Even the slightest possibility of time travel exerts such fascination among scientists, sci-fi enthusiasts and even the common person, intriguing many a dream, that many physicists continue to study not only whether it may be possible but also how one might do it. An international team of scientists led by researchers at the Moscow Institute of Physics and Technology might be closer to this aspiration of travelling back in time by demonstrating the possibility of time reversal in a development that contradicts the basic laws of physics, Newsweek reported. In physics, systems travelling forward in time evolve from a simple state to a more complicated one known as the thermodynamic arrow of time. It is like the evolving of complex multiple cell organisms (humans) from unicellular ones that has transpired over millions of years. If time were reversed for a human though, they would, theoretically, become younger.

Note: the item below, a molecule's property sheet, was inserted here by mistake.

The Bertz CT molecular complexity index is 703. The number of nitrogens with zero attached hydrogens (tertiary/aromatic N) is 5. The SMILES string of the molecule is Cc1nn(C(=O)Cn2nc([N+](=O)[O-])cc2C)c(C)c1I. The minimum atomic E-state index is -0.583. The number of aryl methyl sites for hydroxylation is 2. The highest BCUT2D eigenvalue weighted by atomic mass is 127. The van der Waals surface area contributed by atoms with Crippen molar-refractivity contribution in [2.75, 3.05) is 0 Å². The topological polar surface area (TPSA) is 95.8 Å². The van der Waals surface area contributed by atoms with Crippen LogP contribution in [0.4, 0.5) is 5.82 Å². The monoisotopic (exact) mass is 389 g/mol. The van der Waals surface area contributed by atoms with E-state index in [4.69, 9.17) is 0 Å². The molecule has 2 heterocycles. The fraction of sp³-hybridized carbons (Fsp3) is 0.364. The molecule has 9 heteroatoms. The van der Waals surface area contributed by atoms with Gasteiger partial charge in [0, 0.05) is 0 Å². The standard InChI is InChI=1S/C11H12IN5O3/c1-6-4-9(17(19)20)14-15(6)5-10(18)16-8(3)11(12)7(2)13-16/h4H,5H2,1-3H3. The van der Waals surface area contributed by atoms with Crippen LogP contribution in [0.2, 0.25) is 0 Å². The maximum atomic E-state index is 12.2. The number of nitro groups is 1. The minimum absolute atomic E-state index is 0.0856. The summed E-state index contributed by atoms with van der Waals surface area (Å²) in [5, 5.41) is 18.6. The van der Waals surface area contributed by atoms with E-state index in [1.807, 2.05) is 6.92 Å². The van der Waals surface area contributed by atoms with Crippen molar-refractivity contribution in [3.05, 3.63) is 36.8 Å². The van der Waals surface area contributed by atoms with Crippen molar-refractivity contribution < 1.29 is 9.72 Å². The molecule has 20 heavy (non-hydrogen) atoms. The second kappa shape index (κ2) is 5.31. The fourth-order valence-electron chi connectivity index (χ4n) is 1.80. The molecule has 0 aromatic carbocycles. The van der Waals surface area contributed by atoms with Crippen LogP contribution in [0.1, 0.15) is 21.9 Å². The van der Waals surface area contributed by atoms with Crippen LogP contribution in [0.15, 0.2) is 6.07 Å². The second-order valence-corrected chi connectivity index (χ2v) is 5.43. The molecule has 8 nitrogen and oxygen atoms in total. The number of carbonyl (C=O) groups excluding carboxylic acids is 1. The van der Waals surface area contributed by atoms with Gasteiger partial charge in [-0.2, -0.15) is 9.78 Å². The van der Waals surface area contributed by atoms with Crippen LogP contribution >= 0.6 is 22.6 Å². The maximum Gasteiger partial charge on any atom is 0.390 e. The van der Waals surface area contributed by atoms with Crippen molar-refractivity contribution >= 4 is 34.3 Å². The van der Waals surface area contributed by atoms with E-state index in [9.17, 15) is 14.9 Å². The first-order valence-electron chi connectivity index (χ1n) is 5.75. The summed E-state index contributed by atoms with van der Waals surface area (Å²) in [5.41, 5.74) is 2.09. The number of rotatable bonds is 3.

The study by the Russian scientists and team, published in the journal Scientific Reports, involved transforming a qubit (like bits of data, a qubit is the basic unit of quantum information) from a more complicated state to a simpler one, changing the quantum state back in time, against the thermodynamic arrow of time principle. Time travel and time machine aficionados, however, must wait before their dreams are realised. The programme was successful when utilised with a two qubit quantum computer around 85% of the time. But when a third qubit was introduced, more errors occurred and the success rate fell to around 50%. Therefore, developing a system that can reverse time on a large scale is not going to happen any time soon because the findings from the experiment indicate that time reversal in nature is unlikely because it is too complex. Nevertheless, seeing how science has evolved over the years, with a prime example being that of the evolution of quantum physics, we should not put it past scientists to eventually come out with an apparatus that can reverse time.